• Throwing food: Instead of giving your child attention when they throw food, simply take that food away and explain, “I can’t let you throw food. When you do that, you are showing me you are done. I am going to put this food away for now.” And then move on. Remain calm and carry on, sometimes this really is a “fake it till you make it” situation in terms of acting calm.

    • Standing in their chair: Again, it is not about giving attention. Here are some phrases you can use: “Jack, when you stand, you show me you are all done, are you all done?” If you are not met with a yes or no (which most likely you will not be), remove the child from their chair and remove them from the table. BUT this does not meal your meal as a parent ends. Continue to enjoy (if you can) your meal even if your child is all done. But remember, their mealtime is over. Timers can be helpful here as well (see below).

  • Try a timer. Sitting for a long period of time can be challenging for children, and sometimes we don’t know our children’s time limit. You may need a timer for two almost opposite situations. The first is for a child that wont sit at the table longer than a minute or two. Here you want to start by asking the child to sit in their seat for a short amount of time (you may even start with 2-3 minutes) and then gradually increase the amount of time they are sitting. You will want to use positive reinforcement when they are demonstrating the wanted behavior (sitting still). The second situation may be for a child who spends too long at mealtime. Here we want to set a limit on the meal. I have worked with many families with children that spend over an hour at a given meal, here we want to start by decreasing the amount of time on the timer, and let the child know when they only have a few minutes left until mealtime is over. For reference, a typical meal lasts about 15-30 minutes and a typical snack lasts about 10-15 minutes, those depending on a child’s demeanor it may take until a child is a little older to last for this amount of time.

  • Dealing with tantrums. Language around this can be really important: “I see you are having a hard time. It is dinner time now. You don’t have to eat, but we will sit together at the table.” I personally believe letting a child get up from their seat when they appear to be finished is fine. The important point here is that you don’t want to allow the child to come back to the table. Once they get up, dinner time is over - no matter how much they persist. Concerned they didn’t eat enough at dinnertime? Try implementing a bedtime snack.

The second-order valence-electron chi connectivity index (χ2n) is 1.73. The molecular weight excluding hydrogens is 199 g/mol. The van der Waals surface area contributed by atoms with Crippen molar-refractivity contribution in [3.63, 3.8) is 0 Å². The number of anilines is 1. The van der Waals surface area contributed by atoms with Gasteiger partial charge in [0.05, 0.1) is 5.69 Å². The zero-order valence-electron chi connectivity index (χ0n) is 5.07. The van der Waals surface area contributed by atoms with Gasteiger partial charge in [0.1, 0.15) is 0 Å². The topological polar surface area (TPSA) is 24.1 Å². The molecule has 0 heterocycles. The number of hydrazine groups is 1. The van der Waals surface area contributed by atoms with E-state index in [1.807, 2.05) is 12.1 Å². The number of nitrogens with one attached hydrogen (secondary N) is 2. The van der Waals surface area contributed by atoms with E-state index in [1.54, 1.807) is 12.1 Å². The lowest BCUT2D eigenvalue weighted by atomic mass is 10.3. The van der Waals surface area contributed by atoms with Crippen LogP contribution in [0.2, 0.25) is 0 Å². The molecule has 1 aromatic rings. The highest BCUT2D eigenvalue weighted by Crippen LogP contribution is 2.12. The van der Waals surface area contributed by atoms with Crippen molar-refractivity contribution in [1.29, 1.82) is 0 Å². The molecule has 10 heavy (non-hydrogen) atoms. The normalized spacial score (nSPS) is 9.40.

We can also look at some ways to change the antecedent

These strategies can reduce mealtime stress, although they require some planning up front. When combined with the above, they can create long-term and sustainable change.

  • Create a pre-meal routine to prepare child for the meal.

  • Make sure your meal and snack schedule is structured for success.

  • Think about how you are talking about food. I talk a lot about encouragement vs pressure. “How does the broccoli feel when it touches your lips” instead of “try your broccoli, you will like it.” We want to be using positive language around the table. Taking away pressure to try food. When we look at the division of responsibility, it goes along with this statement. Talk about your day, or a story instead of focusing on the food at mealtime. Many times the antecedent is how we are talking about food.

  • Find what works best for your child. Some children respond to soft, classical music being played prior to mealtime. Others that may have some sensory challenges, might respond to some sort of sensory input or stimulus before a meal. The key is to explore options that may work for your family.

If you’re right in the think of it, I hope you have found this helpful. If you’re at your wits end, don’t hesitate to reach out, and we can see if I might be able to help. Always remember children are individual and it’s important to find something that works best for you and your family.

Want more tips? Download my free guide, 5 ways to help your little one try new food.